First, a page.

If you can’t get an “A” grade in arithmetic, you shouldn’t progress to algebra — if you do then you’ll be crippled trying to learn calculus.
Master the basics first, no matter how long it takes. Earn your “A” in every single basic skill before you move on to advanced skills. This is the fastest way to learn in the long run. Earn the right to graduate through each step from novice to intermediate to expert.
Now if you ever find yourself stuck trying to learn something new, and progress seems really slow, and you just don’t seem to be getting it, then ask yourself this: Is there a prerequisite skill I haven’t yet mastered? Almost always the answer will be yes. If you’re having trouble learning creative writing for instance, have you mastered basic grammar, writing sentences, writing paragraphs, etc.
Go back and brush up on basic skills as often as needed. Top pros in virtually any field will invest a lot of time doing this. Professional golfers will hit hundreds of golf balls at the driving range. Chess players will practice opening book moves and end-game scenarios over and over. Professional football players (American or European version, take your pick) will do grueling physical workouts to keep their bodies properly conditioned. One of my fellow Toastmasters often tells me that the best way to improve one of my speeches is “Practice x 3” … i.e. practice, practice, practice.
If you experienced a shoddy education early in life, take responsibility as an adult to correct it. Go back and re-learn what you should have learned as a child until you achieve mastery of all the basics. If your reading, writing, and math skills aren’t at least at a 12th grade level after graduating high school, then you make them so.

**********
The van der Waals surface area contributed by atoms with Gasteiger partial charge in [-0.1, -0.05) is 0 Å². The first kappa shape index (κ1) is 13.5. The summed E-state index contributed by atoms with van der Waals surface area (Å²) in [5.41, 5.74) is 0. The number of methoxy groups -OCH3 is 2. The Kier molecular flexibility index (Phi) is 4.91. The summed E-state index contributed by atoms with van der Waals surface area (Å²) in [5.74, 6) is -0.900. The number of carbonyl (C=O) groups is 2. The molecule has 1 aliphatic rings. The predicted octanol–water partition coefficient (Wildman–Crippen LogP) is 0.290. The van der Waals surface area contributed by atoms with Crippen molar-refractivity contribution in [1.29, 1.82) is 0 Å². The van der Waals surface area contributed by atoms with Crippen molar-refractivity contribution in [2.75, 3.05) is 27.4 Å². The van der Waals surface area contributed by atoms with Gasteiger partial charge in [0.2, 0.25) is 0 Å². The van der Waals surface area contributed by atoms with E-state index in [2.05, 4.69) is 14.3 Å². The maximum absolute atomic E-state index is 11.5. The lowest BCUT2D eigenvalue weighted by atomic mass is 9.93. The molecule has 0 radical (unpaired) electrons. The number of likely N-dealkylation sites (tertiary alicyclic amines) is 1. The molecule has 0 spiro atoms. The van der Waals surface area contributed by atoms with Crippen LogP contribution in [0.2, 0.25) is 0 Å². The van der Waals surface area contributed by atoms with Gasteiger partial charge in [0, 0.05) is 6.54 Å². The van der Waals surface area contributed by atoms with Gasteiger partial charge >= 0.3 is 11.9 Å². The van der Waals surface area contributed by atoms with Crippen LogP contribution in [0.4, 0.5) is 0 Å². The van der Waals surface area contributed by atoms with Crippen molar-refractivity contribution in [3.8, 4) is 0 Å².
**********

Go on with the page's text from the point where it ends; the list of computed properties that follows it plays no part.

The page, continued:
Success in many endeavors often comes not by applying some complicated fancy new technique but rather from consistent mastery of the basics. You don’t need to buy a fancy new piece of exercise equipment to lose weight if you master any basic exercise. You can lose all the weight you want just from running or biking.
This goes for personal management habits too. You can inject all kinds of fancy technology into your life to try to become better organized, but it won’t mean squat if you haven’t mastered the basic skill of self-discipline. Throwing extra technology on top of an undisciplined person will just make a bigger mess.
If you ever catch yourself thinking that the solution to your problems is something fancy and complicated, I challenge you to question that assumption. Can you reduce the problem to a deficiency in basic skills? New technology will only make you more of who you already are. If you’re inherently disorganized, technology will merely turn your physical clutter into techno-clutter. If you can’t cook, more cookware isn’t the answer.
There are no shortcuts here. When you want to learn something new, adopt the attitude of mastery going in, and then put in the time to master the basics. This is what it takes to achieve enduring success.